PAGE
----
All quiet on the chicken front.

The next morning, they were all as one. A little bit of bickering went on about corn (well, if you can’t argue about corn, what can you argue about?) but otherwise…

I left them in their coop, to their own devices, while I went for a walk. When I got back, I found Florence had laid an egg (good girl, Flo!) and she had been followed into the bedroom by Jemima, Dottie, Mabel and Ava.

Florence on top, Jemima, Dottie, Mabel and Ava bottom

Over the last week, the once segregated groups have integrated into one, bigger group. It took patience, anti-pecking spray and nerves – and a few weeks – but it looks like Ava and Mabel have made themselves at home and made new friends at the same time.

Most importantly, they also learnt very quickly where they could beg for mealworms!



Interested in environmental issues, wildlife, spirituality, gardening, self-sufficiency and mini-adventures. There are two blogs, one is and the other, more recent one, is - ☺️

19 thoughts on “Making friends (the chicken method)

    1. I’m sorry to hear about your hen. I hope she’s feeling better now. One of my hens was poorly earlier in the year and it was such a relief when she began to recover. It’s horrible when they get ill.

      Liked by 1 person

  1. Our flock does well as long as they have lots of room to spread out (free range) but when it is time to go in the coop at night the we can see the pecking order – the ones higher in the pecking order will actually peck the others in order to get the “best” roost spot. Once it gets dark everyone settles in for the night. We just have to make sure they get let out as soon as it gets light. They never hurt each other just show who is boss.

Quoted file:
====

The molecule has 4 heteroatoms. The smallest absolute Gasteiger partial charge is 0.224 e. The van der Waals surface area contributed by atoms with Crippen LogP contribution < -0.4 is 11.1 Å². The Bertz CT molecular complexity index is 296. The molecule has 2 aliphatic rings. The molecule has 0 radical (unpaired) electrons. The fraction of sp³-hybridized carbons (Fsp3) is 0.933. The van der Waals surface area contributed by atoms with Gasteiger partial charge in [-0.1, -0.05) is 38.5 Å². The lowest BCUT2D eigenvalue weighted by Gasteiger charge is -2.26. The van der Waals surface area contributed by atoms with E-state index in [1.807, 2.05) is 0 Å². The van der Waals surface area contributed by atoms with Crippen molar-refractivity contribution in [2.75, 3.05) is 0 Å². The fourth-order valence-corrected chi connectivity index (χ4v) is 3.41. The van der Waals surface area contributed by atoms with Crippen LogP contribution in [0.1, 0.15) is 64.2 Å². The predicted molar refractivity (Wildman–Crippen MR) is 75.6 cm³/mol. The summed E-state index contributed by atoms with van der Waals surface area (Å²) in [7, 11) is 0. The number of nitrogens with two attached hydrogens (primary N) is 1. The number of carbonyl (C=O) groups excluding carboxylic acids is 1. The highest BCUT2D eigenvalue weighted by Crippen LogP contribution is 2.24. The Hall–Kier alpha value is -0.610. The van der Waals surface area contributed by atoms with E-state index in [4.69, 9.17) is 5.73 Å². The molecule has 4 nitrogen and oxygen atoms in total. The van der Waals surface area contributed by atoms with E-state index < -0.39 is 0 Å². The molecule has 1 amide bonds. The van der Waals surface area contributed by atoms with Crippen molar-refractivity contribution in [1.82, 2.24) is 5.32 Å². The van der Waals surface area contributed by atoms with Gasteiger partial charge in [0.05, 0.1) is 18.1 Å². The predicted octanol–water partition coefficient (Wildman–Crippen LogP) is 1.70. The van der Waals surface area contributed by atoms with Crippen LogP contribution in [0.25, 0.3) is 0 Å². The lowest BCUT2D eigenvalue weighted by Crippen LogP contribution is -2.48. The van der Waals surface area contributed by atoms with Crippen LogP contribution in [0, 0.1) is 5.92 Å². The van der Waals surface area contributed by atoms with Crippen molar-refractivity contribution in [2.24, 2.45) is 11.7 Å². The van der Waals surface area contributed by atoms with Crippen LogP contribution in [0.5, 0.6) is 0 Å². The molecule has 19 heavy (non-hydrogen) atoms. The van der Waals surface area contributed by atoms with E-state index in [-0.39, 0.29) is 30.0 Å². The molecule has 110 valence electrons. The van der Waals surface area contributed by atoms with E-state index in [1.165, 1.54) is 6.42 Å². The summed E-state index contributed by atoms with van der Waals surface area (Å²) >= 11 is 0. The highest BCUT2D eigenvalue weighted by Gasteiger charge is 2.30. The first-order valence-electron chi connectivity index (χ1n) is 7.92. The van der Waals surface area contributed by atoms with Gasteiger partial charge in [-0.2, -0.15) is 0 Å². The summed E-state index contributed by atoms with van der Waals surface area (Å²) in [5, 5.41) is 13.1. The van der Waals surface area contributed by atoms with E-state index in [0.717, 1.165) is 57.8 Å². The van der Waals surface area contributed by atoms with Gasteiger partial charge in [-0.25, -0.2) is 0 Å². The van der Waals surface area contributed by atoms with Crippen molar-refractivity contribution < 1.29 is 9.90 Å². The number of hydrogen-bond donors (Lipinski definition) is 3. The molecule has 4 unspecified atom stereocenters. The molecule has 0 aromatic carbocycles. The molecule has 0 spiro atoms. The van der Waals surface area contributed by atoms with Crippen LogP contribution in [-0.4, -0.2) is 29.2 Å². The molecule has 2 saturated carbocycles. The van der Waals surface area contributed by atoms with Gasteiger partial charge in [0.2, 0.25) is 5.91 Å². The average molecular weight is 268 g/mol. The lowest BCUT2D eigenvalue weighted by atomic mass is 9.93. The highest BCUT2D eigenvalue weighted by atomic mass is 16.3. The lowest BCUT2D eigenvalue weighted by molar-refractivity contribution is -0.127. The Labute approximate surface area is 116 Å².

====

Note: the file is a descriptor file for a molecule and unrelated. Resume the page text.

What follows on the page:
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    1. When I first got the original three hens, one of them used to peck the youngest and I thought it was bullying and wanted to intervene but it was just Dottie telling Florence she was the boss. These days I have no idea who’s boss, it seems to depend on who’s laying, moulting etc. I have noticed there seems to be a lot of movement in the roosting area when they decide where to sleep and like your hens, it’s all quiet once it’s dark. I make sure they free range nearly every day when I’m around so they have plenty of space. I think boredom and lack of space could lead to issues so I try to combat that.

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  2. I loved this and learned a lot about chicken behavior Clare … in fact are these chickens any different than humans and being the new kid in town? We humans like to think we are the superior beings … we are not all that different from our animal friends are we?

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    1. Chickens do remind me of humans, very social and complicated animals. Humans can be ‘clique’, sticking with the familiar and not wanting to mix with people who are different and hens can be the same. Yes, humans and hens do seem more similar than first appears! Thankfully no bullying has occurred, my worst fear, and they all appear happy together now. πŸ™‚

      Liked by 1 person

      1. Yes, I was surprised about that and it would be horrible for them to exclude their own kind wouldn’t it? Luckily the new chickens were welcomed “into the fold” as that expression goes and they all will live together peaceably.